Blurb: Xiomara has always kept her words to herself. In her Harlem neighbourhood, her fists and fierceness do the talking. But X has secrets. Her feelings for a boy in her bio class, the notebook full of poems that she keeps under her bed – and a slam poetry club that will pull those secrets into the spotlight. Because in spite of a world that might not want to hear her, Xiomara refuses to stay silent.
Title: The Poet X
Author: Elizabeth Acevedo
Publisher: Electric Monkey, an imprint of Egmont UK, by arrangement with Harper Collin’s Children’s Books
Genre: Fiction, Slam Poetry, YA, Contemporary
Xiomara has a lot to say but no way to truly say it. Until she discovers a love of slam poetry that allows her to express herself fully and finds a way to use her voice. But her mother doesn’t share the same appreciation. Can Xiomara find a way to be true to herself while still connecting with her family?
There was so much that I loved about this book! There’s been a real trend in using slam poetry, or poetry more generally, for middle grade and YA books and I’m most definitely here for it! The Poet X is a fantastic example of this trend and Acevedo uses this format wonderfully. Even without the lengthy descriptions of people and places, I still felt like I was right there in the story, experiencing everything alongside Xiomara. The words in this book were still packed with emotion and told the story of growing up as a person of colour – it is undeniably a powerful read. The characters in this book all felt real, with everyday hang ups and we get to see a main character who really shows her vulnerability. The story itself covers more than just growing up as a person of colour – we get to see blossoming sexuality, questioning of religion, family problems and body acceptance. All of these topics in YA are bound to raise discussions amongst readers which works to normalise all of these things.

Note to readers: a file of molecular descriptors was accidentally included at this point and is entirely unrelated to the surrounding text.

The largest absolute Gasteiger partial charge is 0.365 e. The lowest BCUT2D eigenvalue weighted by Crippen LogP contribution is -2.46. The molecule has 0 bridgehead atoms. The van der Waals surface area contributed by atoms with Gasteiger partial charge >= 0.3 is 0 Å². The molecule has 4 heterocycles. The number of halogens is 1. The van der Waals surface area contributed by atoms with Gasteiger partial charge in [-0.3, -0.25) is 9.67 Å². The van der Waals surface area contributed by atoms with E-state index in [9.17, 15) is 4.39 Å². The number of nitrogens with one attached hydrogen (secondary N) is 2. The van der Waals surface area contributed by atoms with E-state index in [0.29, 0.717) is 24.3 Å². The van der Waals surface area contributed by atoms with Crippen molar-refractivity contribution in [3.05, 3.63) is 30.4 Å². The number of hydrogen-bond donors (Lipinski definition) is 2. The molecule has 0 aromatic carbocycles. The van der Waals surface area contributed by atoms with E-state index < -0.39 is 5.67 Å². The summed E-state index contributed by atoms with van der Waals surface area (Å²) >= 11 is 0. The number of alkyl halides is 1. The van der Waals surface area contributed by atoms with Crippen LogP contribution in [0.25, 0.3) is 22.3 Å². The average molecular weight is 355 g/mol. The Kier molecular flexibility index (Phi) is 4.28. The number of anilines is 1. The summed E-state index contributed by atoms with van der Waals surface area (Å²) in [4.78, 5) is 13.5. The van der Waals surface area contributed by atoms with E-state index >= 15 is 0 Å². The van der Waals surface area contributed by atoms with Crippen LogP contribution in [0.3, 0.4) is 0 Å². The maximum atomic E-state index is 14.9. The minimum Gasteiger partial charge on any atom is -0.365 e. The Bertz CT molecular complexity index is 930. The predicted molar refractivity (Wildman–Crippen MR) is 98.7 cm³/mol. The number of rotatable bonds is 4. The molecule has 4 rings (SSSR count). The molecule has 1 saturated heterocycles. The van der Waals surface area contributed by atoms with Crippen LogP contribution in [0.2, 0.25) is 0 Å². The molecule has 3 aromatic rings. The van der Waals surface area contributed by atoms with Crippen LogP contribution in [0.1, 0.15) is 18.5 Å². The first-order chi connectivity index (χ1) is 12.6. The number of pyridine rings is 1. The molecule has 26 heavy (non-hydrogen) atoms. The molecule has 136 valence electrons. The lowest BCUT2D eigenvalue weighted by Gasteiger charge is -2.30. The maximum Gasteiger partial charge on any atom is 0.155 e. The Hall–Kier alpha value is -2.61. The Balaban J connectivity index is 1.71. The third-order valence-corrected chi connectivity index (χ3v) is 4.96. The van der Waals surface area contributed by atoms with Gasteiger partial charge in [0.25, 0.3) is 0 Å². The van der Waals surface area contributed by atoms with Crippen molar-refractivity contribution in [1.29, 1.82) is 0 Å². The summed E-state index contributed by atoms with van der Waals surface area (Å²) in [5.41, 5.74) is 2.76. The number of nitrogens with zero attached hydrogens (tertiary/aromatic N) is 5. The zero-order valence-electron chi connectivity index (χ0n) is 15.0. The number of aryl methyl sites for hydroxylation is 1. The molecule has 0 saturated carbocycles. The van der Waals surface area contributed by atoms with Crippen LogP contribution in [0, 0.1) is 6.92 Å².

I’d also note that this story is really readable and can be read fairly quickly which I always like and means that it’s a good book to dip into when time allows. For me, I sat down with the aim of reading a little bit and ended up going for half of the book! The format reminded me a little of the Barrington Stoke books (even thought they’re not slam poetry) so I’d also recommend this book to any reluctant readers.
As for what I disliked, there wasn’t anything of note! Even as someone who admittedly dips in and out of poetry, I wasn’t put off by the story being told this way and instead thoroughly enjoyed it. If you’re someone who’s put off from picking up this book because of its format, I urge you to go ahead and give it a try anyway – you just might be surprised.
Overall, I would definitely recommend this book to absolutely everyone. Whether you’re already a fan of poetry or not, this book is a must read for all ages – especially if you’re currently looking to widen your TBR to include the works and experiences of Black authors.
Have you read this book? Or maybe you’ve read something similar? What did you think? I’d love to know!